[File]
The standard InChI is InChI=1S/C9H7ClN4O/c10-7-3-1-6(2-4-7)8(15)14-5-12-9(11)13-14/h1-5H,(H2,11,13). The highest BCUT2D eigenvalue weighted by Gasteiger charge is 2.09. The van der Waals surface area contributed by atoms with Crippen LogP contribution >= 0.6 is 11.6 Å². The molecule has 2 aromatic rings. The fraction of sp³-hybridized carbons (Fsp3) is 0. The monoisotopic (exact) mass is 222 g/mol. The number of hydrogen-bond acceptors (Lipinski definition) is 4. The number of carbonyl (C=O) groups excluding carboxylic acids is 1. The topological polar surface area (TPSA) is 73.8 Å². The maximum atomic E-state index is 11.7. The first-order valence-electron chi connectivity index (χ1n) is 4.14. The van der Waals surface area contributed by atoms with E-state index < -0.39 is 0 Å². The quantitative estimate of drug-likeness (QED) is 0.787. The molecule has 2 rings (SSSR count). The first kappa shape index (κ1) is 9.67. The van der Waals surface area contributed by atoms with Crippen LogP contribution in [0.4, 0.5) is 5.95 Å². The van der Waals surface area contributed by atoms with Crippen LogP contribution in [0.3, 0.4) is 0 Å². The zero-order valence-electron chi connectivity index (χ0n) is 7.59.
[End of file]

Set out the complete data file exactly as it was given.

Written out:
The standard InChI is InChI=1S/C9H7ClN4O/c10-7-3-1-6(2-4-7)8(15)14-5-12-9(11)13-14/h1-5H,(H2,11,13). The highest BCUT2D eigenvalue weighted by Gasteiger charge is 2.09. The van der Waals surface area contributed by atoms with Crippen LogP contribution >= 0.6 is 11.6 Å². The molecule has 2 aromatic rings. The fraction of sp³-hybridized carbons (Fsp3) is 0. The monoisotopic (exact) mass is 222 g/mol. The number of hydrogen-bond acceptors (Lipinski definition) is 4. The number of carbonyl (C=O) groups excluding carboxylic acids is 1. The topological polar surface area (TPSA) is 73.8 Å². The maximum atomic E-state index is 11.7. The first-order valence-electron chi connectivity index (χ1n) is 4.14. The van der Waals surface area contributed by atoms with E-state index < -0.39 is 0 Å². The quantitative estimate of drug-likeness (QED) is 0.787. The molecule has 2 rings (SSSR count). The first kappa shape index (κ1) is 9.67. The van der Waals surface area contributed by atoms with Crippen LogP contribution in [0.4, 0.5) is 5.95 Å². The van der Waals surface area contributed by atoms with Crippen LogP contribution in [0.3, 0.4) is 0 Å². The zero-order valence-electron chi connectivity index (χ0n) is 7.59.